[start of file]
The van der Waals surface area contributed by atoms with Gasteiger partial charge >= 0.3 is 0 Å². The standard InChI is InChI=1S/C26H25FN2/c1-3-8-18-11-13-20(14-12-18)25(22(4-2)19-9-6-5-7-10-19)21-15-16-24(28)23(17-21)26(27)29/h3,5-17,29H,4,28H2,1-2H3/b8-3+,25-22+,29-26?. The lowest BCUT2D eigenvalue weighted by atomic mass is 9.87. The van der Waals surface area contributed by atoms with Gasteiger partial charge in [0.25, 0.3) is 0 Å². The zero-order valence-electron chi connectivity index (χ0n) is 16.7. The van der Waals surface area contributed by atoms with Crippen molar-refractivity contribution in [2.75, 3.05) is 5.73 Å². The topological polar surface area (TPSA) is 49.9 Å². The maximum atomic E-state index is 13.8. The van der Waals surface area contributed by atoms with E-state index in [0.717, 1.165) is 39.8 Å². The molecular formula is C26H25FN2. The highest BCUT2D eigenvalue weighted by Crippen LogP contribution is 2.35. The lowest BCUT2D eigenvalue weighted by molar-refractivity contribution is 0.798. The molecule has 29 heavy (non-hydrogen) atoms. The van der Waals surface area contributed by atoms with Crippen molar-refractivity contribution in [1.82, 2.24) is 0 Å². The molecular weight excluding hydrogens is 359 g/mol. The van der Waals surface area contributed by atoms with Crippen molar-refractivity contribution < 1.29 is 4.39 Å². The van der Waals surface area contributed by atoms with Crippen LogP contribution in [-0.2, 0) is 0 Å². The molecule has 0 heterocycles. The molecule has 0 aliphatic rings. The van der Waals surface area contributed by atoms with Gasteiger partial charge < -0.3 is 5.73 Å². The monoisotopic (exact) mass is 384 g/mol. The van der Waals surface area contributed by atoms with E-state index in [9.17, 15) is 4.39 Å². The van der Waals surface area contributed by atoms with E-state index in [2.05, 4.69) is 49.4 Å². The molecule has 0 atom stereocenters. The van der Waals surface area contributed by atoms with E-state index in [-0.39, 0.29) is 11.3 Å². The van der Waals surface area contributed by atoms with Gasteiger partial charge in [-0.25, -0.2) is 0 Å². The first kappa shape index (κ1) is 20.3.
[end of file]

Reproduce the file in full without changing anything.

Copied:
The van der Waals surface area contributed by atoms with Gasteiger partial charge >= 0.3 is 0 Å². The standard InChI is InChI=1S/C26H25FN2/c1-3-8-18-11-13-20(14-12-18)25(22(4-2)19-9-6-5-7-10-19)21-15-16-24(28)23(17-21)26(27)29/h3,5-17,29H,4,28H2,1-2H3/b8-3+,25-22+,29-26?. The lowest BCUT2D eigenvalue weighted by atomic mass is 9.87. The van der Waals surface area contributed by atoms with Gasteiger partial charge in [0.25, 0.3) is 0 Å². The zero-order valence-electron chi connectivity index (χ0n) is 16.7. The van der Waals surface area contributed by atoms with Crippen molar-refractivity contribution in [2.75, 3.05) is 5.73 Å². The topological polar surface area (TPSA) is 49.9 Å². The maximum atomic E-state index is 13.8. The van der Waals surface area contributed by atoms with E-state index in [0.717, 1.165) is 39.8 Å². The molecular formula is C26H25FN2. The highest BCUT2D eigenvalue weighted by Crippen LogP contribution is 2.35. The lowest BCUT2D eigenvalue weighted by molar-refractivity contribution is 0.798. The molecule has 29 heavy (non-hydrogen) atoms. The van der Waals surface area contributed by atoms with Crippen molar-refractivity contribution in [1.82, 2.24) is 0 Å². The molecular weight excluding hydrogens is 359 g/mol. The van der Waals surface area contributed by atoms with Crippen molar-refractivity contribution < 1.29 is 4.39 Å². The van der Waals surface area contributed by atoms with Crippen LogP contribution in [-0.2, 0) is 0 Å². The molecule has 0 heterocycles. The molecule has 0 aliphatic rings. The van der Waals surface area contributed by atoms with Gasteiger partial charge < -0.3 is 5.73 Å². The monoisotopic (exact) mass is 384 g/mol. The van der Waals surface area contributed by atoms with E-state index in [9.17, 15) is 4.39 Å². The van der Waals surface area contributed by atoms with E-state index in [2.05, 4.69) is 49.4 Å². The molecule has 0 atom stereocenters. The van der Waals surface area contributed by atoms with E-state index in [-0.39, 0.29) is 11.3 Å². The van der Waals surface area contributed by atoms with Gasteiger partial charge in [-0.25, -0.2) is 0 Å². The first kappa shape index (κ1) is 20.3.